This study aims to investigate the effects of shoe traction and obstacle height on friction during walking to better understand the mechanisms required to avoid slippage following obstacle clearance. Ten male subjects walked at a self-selected pace during eight different conditions: four obstacle heights (0%, 10%, 20%, and 40% of limb length) while wearing two different pairs of shoes (low and high traction). Frictional forces were calculated from the ground reaction forces following obstacle clearance, which were sampled with a Kistler platform at 960 Hz. All frictional peaks increased with increases in obstacle height. Low traction shoes yielded smaller peaks than high traction shoes. The transition from braking to propulsion occurred sooner due to altered control strategies with increased obstacle height. Collectively, these results provided insights into kinetic strategies of leading limb when confronted with low traction and high obstacle environments.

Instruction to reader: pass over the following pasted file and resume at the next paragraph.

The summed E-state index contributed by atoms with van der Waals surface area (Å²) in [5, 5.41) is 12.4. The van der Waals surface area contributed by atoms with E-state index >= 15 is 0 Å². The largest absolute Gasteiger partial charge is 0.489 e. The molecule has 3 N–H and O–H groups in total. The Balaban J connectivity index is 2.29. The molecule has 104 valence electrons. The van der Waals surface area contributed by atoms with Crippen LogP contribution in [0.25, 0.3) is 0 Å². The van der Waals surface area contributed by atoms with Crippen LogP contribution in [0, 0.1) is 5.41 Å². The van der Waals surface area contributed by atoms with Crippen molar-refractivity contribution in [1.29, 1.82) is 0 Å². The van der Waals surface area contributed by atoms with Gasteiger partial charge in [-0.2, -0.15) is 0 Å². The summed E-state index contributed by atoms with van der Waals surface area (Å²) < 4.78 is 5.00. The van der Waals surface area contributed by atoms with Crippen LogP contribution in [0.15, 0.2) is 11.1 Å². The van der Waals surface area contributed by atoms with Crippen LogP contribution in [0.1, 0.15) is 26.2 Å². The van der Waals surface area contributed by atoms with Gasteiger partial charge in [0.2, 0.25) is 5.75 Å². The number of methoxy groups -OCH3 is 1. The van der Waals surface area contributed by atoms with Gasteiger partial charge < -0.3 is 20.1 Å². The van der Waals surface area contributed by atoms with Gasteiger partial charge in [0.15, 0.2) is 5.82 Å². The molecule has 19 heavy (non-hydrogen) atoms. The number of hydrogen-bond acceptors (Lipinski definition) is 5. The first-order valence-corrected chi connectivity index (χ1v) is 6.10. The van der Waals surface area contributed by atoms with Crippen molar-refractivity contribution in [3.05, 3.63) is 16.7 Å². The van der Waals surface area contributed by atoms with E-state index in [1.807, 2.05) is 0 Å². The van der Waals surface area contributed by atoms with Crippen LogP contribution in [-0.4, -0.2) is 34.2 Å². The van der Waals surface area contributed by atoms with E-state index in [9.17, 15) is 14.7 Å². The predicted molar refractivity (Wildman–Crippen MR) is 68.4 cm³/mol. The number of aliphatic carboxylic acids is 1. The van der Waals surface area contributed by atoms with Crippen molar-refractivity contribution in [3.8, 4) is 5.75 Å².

Houser, Jeremy J.; Decker, Leslie M.; and Stergiou, Nicholas, "Stepping over obstacles of different heights and varied shoe traction alter the kinetic strategies of the leading limb" (2008). Journal Articles. 112.